Your Murphy’s wine tasting strategy should be two-pronged: Spend a day visiting the two dozen tasting rooms within walking distance of Main Street, and then enjoy a couple hours at Ironstone Vineyards for the complete winery experience and a different kind of cave tour. If you don’t have time to stay for a concert at their amphitheater, definitely sneak into their very own Fort Knox to ogle the world’s largest gold nugget!
Hood River/Mt. Hood, Oregon: Kite boarding, windsurfing, hiking, fishing, cycling, summer skiing
I have to squeeze in the Columbia River Gorge as perhaps the ultimate West Coast destination for wine, beer, and cider adventurers who happen to have an insatiable addiction to the great outdoors. Hood River is the northern gateway to Mt. Hood and an ideal base of operations for touring the many wineries on both the Washington and Oregon sides of the great Columbia River.
Download this map and guide from the Columbia Gorge Winegrowers’ Association and plan your trip accordingly, while driving responsibly, of course! And don’t box (wine) yourself in! This area of the Gorge boasts more than 35 wineries and 80 vineyards. Hood River is also world-renowned for its orchards, which is why there are at least a dozen cider houses and as many craft breweries.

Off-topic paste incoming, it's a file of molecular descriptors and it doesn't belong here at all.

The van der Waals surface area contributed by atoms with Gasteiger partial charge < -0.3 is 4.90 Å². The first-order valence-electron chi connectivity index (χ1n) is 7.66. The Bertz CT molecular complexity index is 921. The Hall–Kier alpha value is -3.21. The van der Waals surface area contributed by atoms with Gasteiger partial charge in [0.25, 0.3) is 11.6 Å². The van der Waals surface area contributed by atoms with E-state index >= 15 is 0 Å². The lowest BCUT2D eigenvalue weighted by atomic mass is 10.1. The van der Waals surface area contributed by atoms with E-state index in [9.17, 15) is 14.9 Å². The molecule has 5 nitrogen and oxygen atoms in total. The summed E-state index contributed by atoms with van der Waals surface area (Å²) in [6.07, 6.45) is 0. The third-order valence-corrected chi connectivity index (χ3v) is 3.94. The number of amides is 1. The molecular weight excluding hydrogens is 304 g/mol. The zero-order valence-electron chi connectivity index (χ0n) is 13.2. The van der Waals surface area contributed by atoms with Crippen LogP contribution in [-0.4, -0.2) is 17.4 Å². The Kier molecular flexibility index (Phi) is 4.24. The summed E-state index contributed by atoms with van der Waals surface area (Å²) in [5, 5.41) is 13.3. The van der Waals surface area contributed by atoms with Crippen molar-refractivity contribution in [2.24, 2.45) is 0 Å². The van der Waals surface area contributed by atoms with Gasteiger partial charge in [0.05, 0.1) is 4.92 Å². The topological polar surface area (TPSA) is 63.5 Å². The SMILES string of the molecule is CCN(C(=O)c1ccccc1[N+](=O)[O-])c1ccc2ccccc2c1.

Now, for your non-alcoholic delights:
- Hike or backpack in Mt. Hood National Forest and the Columbia River Gorge National Scenic Area.
- Windsurf or kite board where the legends play. There might be more equipment shops in Hood River than there are wineries, and you can rent gear, too!
- Grab your snowboard or skis for a few runs at Mt. Hood Meadows or Mt. Hood SkiBowl in the winter, or as late as Labor Day at Timberline Lodge. You might have read about Palmer Glacier’s quad lift in this recent KÜHL article.
- Check out SkiBowl’s summer transformation into the Freeride Mountain Bike Park!
- Make a side trip to the Deschutes river for whitewater rafting and world-class flyfishing (The John Day river isn’t half bad, either).
- Charter a guide and fish for white sturgeon on the Columbia.
Take the Unimog. Ditch the convertible.
My apologies to the Napa and Willamette Valley wine countries. I’ve got a lot of love for y’all, and I know you’ve got some great hikes and beautiful rolling hills, but my idea of getting dirty has nothing to do with a mud soak in a fancy day spa. Plus, I’ve picked destinations where a little dust on my hiking clothes isn’t going to get me kicked out of a wine bar.
But here’s a tip for you, dear readers. Pack strategically, and bring lightweight, travel-friendly outdoor performance clothing that can easily double as in-town casual wear. You’re going to need plenty of room to take your adventure gear with you, and haul your wine stash home!
Featured image by Adele Payman.